From the Sage on the Stage to the Guide on the Side, from the classical instructor to the learner facilitator, from direct instruction and rote memorization to child-centered learning and Socratic seminars, the education world has seen numerous models and philosophies in teaching, and over the past thirty years I have learned, practiced, and incorporated most of them in my teaching. Regardless of the lesson and my chosen approach, however, the goal of student engagement and growth remains the key and the non-negotiable factor. In my focus on teaching kids rather than content, my intent is always to be a responsive educator. In that regard, I aim to focus on the specific abilities, needs, and goals of the unique students in the classroom at the time and to be fully present for them. Obviously the content and curriculum also guide my approach to the lessons and the students, but the philosophy of responsiveness and engagement remains the same.
The point of education is to gain knowledge and understanding of content which is not already natural and familiar to the students. Thus, I must understand and respond to my students’ backgrounds, interests, and needs. The one thing I truly love to do is to teach students how to read and how to write. Additionally, one of my greatest gifts is that of editor, a talent I inherited from my mom, a newspaper editor and feature writer. So, whether I am introducing young writers to rhetorical analysis and argumentation or helping upperclassmen craft and develop college application essays, I am happiest and most successful in helping students develop their facility with the craft of language.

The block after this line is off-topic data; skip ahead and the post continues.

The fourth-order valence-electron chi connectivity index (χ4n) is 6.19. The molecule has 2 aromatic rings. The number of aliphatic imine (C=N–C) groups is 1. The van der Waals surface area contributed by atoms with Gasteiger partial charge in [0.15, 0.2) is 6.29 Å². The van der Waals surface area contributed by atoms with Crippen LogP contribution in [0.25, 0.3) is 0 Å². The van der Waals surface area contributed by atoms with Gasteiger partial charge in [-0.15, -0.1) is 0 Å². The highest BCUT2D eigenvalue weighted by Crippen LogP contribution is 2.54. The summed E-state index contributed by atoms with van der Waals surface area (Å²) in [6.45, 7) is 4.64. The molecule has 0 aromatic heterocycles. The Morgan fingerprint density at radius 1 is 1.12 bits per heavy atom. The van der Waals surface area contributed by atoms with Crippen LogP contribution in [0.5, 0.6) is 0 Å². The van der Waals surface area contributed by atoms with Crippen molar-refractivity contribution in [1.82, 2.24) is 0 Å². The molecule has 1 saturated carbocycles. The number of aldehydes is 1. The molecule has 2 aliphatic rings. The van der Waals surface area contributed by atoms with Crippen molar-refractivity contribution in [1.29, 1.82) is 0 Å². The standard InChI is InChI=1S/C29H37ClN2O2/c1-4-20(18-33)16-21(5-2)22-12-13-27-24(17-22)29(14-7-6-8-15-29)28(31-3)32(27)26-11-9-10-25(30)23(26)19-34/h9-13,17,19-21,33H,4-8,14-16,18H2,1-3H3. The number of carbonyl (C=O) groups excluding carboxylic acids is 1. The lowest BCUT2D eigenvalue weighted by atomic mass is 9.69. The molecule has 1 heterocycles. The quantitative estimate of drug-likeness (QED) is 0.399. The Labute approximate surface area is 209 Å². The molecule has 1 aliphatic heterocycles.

Wednesday, August 11, 2021
I'm excited to see Respect, the new film biography of the life of Aretha Franklin.
I'm not sure what it is about the musician bio-pics that so fascinates us, but over the past few years we've seen a great run with these dramatic portrayals of iconic musical acts. And every time a new trailer is released, and it uses those familiar songs to jog our memories and spark our interest, I'm all in. The last two that grabbed me were Rocketman, the life and times of Sir Elton John, and Bohemian Rhapsody, the story of Queen and its epic frontman Freddie Mercury. Granted, these films are not documentaries, and viewers should always be aware of how the dramatization will play with the facts and the timelines for effect. The films are, for sure, works of musical art unto themselves. And, perhaps for that reason, some of our singers and musicians want no part of this genre.
But for those who do consent to the story, there will always be an avid fan base.
Tuesday, August 10, 2021